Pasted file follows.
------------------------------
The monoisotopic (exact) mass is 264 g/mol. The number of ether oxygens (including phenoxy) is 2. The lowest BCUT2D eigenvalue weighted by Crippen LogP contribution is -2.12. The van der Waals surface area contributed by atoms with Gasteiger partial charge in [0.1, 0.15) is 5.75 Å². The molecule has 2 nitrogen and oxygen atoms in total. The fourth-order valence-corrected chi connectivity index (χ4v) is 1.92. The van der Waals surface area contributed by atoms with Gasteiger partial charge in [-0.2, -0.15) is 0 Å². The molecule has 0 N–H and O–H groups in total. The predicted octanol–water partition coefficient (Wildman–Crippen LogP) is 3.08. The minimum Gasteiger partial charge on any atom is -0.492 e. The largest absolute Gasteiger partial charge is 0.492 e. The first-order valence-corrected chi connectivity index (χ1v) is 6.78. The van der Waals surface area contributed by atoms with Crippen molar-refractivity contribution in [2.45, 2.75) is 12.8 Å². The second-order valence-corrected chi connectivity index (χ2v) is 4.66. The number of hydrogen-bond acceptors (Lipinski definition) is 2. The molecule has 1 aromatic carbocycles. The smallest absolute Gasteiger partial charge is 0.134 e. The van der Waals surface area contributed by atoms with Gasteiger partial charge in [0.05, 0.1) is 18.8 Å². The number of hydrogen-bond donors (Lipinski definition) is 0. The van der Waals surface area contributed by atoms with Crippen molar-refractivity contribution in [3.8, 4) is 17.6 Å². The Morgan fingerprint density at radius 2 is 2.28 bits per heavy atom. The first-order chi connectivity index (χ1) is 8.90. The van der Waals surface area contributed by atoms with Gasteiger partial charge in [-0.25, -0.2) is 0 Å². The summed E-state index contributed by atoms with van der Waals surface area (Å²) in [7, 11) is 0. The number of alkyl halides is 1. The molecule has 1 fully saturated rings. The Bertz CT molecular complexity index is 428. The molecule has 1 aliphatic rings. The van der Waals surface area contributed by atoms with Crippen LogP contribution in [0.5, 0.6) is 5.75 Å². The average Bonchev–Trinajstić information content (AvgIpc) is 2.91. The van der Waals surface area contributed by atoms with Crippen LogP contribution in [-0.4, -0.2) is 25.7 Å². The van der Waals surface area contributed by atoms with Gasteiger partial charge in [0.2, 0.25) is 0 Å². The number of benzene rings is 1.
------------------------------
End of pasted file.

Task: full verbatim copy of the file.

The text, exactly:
The monoisotopic (exact) mass is 264 g/mol. The number of ether oxygens (including phenoxy) is 2. The lowest BCUT2D eigenvalue weighted by Crippen LogP contribution is -2.12. The van der Waals surface area contributed by atoms with Gasteiger partial charge in [0.1, 0.15) is 5.75 Å². The molecule has 2 nitrogen and oxygen atoms in total. The fourth-order valence-corrected chi connectivity index (χ4v) is 1.92. The van der Waals surface area contributed by atoms with Gasteiger partial charge in [-0.2, -0.15) is 0 Å². The molecule has 0 N–H and O–H groups in total. The predicted octanol–water partition coefficient (Wildman–Crippen LogP) is 3.08. The minimum Gasteiger partial charge on any atom is -0.492 e. The largest absolute Gasteiger partial charge is 0.492 e. The first-order valence-corrected chi connectivity index (χ1v) is 6.78. The van der Waals surface area contributed by atoms with Crippen molar-refractivity contribution in [2.45, 2.75) is 12.8 Å². The second-order valence-corrected chi connectivity index (χ2v) is 4.66. The number of hydrogen-bond acceptors (Lipinski definition) is 2. The molecule has 1 aromatic carbocycles. The smallest absolute Gasteiger partial charge is 0.134 e. The van der Waals surface area contributed by atoms with Gasteiger partial charge in [0.05, 0.1) is 18.8 Å². The number of hydrogen-bond donors (Lipinski definition) is 0. The van der Waals surface area contributed by atoms with Crippen molar-refractivity contribution in [3.8, 4) is 17.6 Å². The Morgan fingerprint density at radius 2 is 2.28 bits per heavy atom. The first-order chi connectivity index (χ1) is 8.90. The van der Waals surface area contributed by atoms with Gasteiger partial charge in [-0.25, -0.2) is 0 Å². The summed E-state index contributed by atoms with van der Waals surface area (Å²) in [7, 11) is 0. The number of alkyl halides is 1. The molecule has 1 fully saturated rings. The Bertz CT molecular complexity index is 428. The molecule has 1 aliphatic rings. The van der Waals surface area contributed by atoms with Crippen LogP contribution in [0.5, 0.6) is 5.75 Å². The average Bonchev–Trinajstić information content (AvgIpc) is 2.91. The van der Waals surface area contributed by atoms with Crippen LogP contribution in [-0.4, -0.2) is 25.7 Å². The van der Waals surface area contributed by atoms with Gasteiger partial charge in [0.2, 0.25) is 0 Å². The number of benzene rings is 1.